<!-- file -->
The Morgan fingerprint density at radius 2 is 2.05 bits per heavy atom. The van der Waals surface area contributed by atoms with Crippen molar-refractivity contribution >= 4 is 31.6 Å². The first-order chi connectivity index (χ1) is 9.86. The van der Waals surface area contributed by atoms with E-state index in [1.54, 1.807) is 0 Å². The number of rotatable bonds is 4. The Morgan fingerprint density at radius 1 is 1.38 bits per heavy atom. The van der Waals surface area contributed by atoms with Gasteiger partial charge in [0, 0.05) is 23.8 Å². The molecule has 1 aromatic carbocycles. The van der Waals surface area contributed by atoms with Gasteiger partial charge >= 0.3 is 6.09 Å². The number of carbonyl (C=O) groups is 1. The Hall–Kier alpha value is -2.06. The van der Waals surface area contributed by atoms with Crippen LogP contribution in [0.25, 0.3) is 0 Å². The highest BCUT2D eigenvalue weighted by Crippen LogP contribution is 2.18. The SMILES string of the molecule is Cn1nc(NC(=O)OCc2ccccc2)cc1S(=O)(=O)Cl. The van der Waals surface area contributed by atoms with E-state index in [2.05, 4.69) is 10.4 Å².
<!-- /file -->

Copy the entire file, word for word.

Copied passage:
The Morgan fingerprint density at radius 2 is 2.05 bits per heavy atom. The van der Waals surface area contributed by atoms with Crippen molar-refractivity contribution >= 4 is 31.6 Å². The first-order chi connectivity index (χ1) is 9.86. The van der Waals surface area contributed by atoms with E-state index in [1.54, 1.807) is 0 Å². The number of rotatable bonds is 4. The Morgan fingerprint density at radius 1 is 1.38 bits per heavy atom. The van der Waals surface area contributed by atoms with Gasteiger partial charge in [0, 0.05) is 23.8 Å². The molecule has 1 aromatic carbocycles. The van der Waals surface area contributed by atoms with Gasteiger partial charge >= 0.3 is 6.09 Å². The number of carbonyl (C=O) groups is 1. The Hall–Kier alpha value is -2.06. The van der Waals surface area contributed by atoms with Crippen LogP contribution in [0.25, 0.3) is 0 Å². The highest BCUT2D eigenvalue weighted by Crippen LogP contribution is 2.18. The SMILES string of the molecule is Cn1nc(NC(=O)OCc2ccccc2)cc1S(=O)(=O)Cl. The van der Waals surface area contributed by atoms with E-state index in [2.05, 4.69) is 10.4 Å².